It Came From The Wastebasket #04: Breaking Up Bellerophon

Bellerophonts were small snail-like marine molluscs that were either early gastropods or very close relatives of them. They had symmetrically-coiled shells superficially shaped like those of nautiluses, with about half of the shell covered by their mantle similarly to some modern sea snails, and some fossil shells also preserve hints of banded color patterns.

First appearing in the late Cambrian (~500 million years ago), these molluscs existed all the way until the early Triassic, surviving the Great Dying mass extinction (~252 million years ago) only to go extinct just a short time later (~249 million years ago) – a phenomenon known as “dead clade walking”, when a group just barely scrapes through a mass extinction event but doesn’t manage to actually recover afterwards.

The whole group is something of a wastebasket of similar-looking shells, and might actually be more of an “evolutionary grade” made up of various early gastropods and gastropod-relatives than a single defined lineage.

But there’s also another wastebasket nestled inside this wastebasket: the namesake of them all, the genus Bellerophon.

An illustration of Bellerophon, an extinct sea-snail-like mollusc. It has a banded shell that coils vertically like a nautilus, with a ridge along the midline. It has a wide flat foot, its mantle covers about halfway up the sides of its shell, and it has a pair of snail-like head tentacles and a siphon.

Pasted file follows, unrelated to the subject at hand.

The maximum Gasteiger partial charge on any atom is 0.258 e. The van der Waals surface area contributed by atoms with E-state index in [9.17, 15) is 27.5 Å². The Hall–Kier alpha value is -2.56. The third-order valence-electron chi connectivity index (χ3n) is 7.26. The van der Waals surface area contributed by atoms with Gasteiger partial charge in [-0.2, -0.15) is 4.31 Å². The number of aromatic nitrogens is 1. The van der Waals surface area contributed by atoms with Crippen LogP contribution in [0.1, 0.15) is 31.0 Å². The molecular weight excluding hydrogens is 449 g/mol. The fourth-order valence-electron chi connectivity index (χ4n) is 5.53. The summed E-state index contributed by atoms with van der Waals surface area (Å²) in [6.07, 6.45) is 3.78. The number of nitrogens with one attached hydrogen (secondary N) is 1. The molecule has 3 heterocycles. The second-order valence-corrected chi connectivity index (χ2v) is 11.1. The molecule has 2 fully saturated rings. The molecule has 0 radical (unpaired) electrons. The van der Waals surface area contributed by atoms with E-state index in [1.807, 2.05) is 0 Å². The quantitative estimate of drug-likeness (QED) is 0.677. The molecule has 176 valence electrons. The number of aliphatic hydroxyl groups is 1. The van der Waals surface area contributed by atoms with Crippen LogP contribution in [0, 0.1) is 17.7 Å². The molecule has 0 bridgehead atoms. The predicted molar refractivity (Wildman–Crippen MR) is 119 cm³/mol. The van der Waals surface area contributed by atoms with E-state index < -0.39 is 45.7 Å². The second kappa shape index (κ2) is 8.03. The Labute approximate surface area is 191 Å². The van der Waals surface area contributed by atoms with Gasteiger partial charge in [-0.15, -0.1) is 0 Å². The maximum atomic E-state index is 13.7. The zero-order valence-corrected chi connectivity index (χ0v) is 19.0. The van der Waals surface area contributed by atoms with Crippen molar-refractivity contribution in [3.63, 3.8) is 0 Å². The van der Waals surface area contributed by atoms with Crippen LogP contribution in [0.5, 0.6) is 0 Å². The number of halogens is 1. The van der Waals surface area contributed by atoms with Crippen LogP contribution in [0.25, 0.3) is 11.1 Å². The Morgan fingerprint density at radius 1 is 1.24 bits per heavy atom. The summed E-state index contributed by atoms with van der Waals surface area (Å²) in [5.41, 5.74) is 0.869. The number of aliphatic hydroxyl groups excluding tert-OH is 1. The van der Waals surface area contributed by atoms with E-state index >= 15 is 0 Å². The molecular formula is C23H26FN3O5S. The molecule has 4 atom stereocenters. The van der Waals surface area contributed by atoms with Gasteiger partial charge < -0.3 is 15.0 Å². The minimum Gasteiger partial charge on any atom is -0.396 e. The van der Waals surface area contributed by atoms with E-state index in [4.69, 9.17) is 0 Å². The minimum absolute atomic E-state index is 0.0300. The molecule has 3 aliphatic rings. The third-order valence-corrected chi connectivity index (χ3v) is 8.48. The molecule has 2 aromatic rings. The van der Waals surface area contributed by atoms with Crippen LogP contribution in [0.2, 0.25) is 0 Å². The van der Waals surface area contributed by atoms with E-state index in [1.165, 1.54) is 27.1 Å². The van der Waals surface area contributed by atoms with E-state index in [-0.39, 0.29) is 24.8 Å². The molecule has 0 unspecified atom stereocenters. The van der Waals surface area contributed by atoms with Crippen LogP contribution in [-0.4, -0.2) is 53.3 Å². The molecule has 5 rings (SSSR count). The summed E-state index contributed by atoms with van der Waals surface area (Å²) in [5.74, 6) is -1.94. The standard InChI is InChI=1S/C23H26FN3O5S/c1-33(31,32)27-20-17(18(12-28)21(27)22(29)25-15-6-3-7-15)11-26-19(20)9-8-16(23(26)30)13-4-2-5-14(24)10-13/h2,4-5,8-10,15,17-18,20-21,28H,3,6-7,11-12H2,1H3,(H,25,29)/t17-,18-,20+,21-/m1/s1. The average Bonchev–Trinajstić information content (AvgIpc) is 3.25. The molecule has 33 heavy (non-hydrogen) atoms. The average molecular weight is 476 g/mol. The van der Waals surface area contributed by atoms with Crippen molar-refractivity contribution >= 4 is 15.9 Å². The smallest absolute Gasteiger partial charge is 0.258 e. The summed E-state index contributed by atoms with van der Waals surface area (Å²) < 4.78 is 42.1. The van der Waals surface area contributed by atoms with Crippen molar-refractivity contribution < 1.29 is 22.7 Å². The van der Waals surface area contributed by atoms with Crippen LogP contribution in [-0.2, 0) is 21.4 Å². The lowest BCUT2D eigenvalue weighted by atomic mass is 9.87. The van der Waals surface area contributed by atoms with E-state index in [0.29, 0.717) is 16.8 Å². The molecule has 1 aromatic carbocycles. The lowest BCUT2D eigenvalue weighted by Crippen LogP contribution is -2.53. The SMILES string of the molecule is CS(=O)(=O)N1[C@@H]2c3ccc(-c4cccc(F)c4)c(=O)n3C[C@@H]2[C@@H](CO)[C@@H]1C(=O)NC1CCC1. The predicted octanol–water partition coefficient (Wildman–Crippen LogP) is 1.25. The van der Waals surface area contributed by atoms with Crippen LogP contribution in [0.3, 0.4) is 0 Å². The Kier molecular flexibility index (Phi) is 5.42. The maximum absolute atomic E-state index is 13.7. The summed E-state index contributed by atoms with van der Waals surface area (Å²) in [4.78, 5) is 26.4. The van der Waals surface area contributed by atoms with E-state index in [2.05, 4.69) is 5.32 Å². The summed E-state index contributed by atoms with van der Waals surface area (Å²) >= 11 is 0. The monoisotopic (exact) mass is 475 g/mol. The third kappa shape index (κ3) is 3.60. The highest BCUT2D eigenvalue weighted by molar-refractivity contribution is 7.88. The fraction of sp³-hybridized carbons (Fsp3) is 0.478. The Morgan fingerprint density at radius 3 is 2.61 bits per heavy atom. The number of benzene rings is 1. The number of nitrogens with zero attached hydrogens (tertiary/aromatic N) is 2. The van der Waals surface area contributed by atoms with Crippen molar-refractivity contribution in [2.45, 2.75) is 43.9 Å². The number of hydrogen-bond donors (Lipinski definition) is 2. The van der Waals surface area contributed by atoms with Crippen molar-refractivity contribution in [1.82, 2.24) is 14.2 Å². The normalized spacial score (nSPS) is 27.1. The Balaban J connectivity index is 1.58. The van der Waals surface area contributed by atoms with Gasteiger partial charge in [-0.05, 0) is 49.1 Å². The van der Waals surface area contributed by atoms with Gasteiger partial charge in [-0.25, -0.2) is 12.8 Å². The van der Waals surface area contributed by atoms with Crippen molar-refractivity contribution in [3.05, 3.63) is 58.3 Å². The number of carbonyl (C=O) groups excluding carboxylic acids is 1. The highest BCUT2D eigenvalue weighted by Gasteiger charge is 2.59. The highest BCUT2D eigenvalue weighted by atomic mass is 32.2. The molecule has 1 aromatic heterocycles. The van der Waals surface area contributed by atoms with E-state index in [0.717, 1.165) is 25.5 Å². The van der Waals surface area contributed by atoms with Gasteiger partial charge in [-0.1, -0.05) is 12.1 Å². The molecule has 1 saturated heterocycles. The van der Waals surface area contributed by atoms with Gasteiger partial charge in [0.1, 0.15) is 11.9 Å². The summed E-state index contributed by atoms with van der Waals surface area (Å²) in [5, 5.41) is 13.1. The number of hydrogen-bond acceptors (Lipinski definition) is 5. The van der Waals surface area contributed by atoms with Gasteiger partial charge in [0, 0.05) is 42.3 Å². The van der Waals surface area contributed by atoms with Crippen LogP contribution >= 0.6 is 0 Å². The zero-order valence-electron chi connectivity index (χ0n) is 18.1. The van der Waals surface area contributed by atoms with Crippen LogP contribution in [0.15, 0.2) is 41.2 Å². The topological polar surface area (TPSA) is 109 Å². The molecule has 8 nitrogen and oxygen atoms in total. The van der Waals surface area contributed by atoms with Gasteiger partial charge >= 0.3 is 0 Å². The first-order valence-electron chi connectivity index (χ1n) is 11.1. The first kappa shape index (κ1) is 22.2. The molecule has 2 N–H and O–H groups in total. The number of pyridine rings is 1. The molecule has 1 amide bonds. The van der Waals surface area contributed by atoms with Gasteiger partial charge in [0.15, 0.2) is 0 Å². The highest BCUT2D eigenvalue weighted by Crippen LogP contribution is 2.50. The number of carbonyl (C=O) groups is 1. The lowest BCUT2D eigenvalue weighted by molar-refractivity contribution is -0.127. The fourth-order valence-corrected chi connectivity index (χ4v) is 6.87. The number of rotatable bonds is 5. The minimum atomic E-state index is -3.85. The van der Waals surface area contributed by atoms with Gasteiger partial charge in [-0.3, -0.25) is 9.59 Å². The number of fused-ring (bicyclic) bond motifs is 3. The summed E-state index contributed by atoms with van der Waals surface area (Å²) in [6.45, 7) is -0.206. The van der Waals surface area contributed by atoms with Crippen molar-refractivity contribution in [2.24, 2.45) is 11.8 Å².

Bellerophon tenuifascia

Originally named in 1808, this genus has had a huge number of species assigned to it over the last couple of centuries. This gives a false impression that Bellerophon-like molluscs didn’t change for hundreds of millions of years, and it makes figuring out their actual long-term patterns of evolution and extinction much more difficult.

In the last few decades some mollusc paleontologists have been gradually chipping away at Bellerophon, and multiple new genera have been broken off from it. But even today it remains a very bloated mess – there are still well over a hundred named species spanning about 230 million years of geologic time.

Studies do indicate the whole genus is highly polyphyletic, made up of a tangle of multiple different lineages that all really need to be revised and renamed – but there’s a lot of work still needing to be done to clean up this particular wastebasket.